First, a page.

Thank you for reading, I’ll see you in the box.


This is solely written based upon my experience and recollection of events from Road America, 2015. Any crew member that would like to add to this or change something or tell me their weekend story, please let me know. We fans love to know about the sport and I value your input. I would love to help write an article or open letter to fans from you who work in the business, from those in the garage, from those under the car and in the car. Also, I’d like to take this chance to tell all crew members on all teams, “Thank you, for selflessly giving to provide us with entertainment.”

Dover Setup

Welcome to the old Dover Downs International Speedway! Once an asphalt track but repaired in chalk white concrete in 1995. After the first race in 1995 they painted a stripe around the track on the bottom of the wall because drivers couldn’t tell where the white track ended and the white wall began. Thus created, “The Monster Mile” known for chewing up cars. Turns banked at 24 degrees and straights banked at 9 degrees, this is a miniature Daytona. High speeds, tall turns and a whole lotta wall inside and out will challenge every driver and funnel them all together as the physically drop into the turns.

Austin Dillon has a lifetime average of around 16th across all 3 series. While not a “stunning” result he does have a promising history here in the Xfinity series. Never finishing worse than 10th with 6 top 10’s in 6 starts, one could say he has this track figured out when the car and goal are both set to “win.”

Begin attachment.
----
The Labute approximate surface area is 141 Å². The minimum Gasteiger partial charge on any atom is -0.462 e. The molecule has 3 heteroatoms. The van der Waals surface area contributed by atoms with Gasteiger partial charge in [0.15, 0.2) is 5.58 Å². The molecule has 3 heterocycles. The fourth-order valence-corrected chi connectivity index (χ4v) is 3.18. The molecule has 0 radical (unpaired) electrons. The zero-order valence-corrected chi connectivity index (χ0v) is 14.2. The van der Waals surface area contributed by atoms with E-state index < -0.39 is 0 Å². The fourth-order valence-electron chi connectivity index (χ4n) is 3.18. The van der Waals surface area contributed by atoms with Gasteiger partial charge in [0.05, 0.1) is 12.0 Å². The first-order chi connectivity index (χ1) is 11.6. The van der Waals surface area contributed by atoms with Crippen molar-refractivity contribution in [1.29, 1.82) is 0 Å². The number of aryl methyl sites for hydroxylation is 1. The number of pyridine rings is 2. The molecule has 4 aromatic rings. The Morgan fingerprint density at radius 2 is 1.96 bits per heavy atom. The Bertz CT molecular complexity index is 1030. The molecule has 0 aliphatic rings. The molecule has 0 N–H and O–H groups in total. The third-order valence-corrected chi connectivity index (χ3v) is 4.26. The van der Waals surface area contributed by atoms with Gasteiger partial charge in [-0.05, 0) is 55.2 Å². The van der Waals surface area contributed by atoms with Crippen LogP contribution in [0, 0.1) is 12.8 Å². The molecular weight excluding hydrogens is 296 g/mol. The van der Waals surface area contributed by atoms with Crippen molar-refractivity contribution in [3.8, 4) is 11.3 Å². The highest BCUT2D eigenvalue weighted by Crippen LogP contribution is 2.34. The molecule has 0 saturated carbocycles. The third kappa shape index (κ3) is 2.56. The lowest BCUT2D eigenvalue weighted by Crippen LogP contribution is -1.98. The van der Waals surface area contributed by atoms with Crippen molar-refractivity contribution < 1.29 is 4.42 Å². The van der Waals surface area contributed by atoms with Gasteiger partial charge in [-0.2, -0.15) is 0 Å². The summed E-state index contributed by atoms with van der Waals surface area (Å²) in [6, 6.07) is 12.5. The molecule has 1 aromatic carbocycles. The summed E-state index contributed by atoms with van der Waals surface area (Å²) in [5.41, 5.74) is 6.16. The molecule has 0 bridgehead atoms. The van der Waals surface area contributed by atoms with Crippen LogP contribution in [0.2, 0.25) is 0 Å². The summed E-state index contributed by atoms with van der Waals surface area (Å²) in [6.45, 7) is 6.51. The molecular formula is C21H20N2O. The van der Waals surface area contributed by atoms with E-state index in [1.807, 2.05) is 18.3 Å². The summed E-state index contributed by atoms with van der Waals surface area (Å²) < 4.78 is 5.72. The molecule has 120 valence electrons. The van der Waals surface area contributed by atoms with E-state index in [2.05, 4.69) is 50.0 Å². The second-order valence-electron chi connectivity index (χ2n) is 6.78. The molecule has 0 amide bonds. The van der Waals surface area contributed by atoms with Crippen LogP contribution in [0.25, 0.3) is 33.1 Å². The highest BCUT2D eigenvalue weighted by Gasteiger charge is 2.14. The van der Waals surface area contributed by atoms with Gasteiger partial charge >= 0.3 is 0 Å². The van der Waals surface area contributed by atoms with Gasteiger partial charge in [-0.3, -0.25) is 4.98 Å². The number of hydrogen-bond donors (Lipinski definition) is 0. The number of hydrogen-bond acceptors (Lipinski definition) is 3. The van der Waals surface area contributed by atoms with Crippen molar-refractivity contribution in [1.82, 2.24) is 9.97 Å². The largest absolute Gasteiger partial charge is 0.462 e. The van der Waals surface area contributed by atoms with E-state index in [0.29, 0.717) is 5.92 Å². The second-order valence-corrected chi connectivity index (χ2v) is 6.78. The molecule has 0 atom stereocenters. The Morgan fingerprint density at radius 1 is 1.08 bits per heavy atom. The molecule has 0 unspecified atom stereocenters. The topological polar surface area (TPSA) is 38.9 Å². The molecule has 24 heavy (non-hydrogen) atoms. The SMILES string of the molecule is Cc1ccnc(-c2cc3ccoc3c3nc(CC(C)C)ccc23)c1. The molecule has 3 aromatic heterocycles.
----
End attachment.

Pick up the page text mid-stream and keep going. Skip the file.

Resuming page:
While having never placed higher than 20th in Cup he averages a solid 13 in trucks. All this tells me he was just logging laps and gaining experience the last few years in Cup, which is exactly what rookies and young drivers need. So where does that leave us for this weekend?

My projection is 8th. With a lifetime average of 16th, Austin is also averaging 8 positions higher than career average this year. Barring some major incident I think the 3 team and Austin can finish inside the top 10 again. The more you run there, the more comfortable you are up there. Not to mention you race better drivers who are less likely to lose control or cause an accident.

If Freddy and his team hand over another car like they have been and they unload it with a setup like Greg and Slugger have been known for this year, look for top 15 speeds in practice right off the truck. I have a feeling this weekend is going to be a good one and help Austin build even more confidence, momentum, and comfort.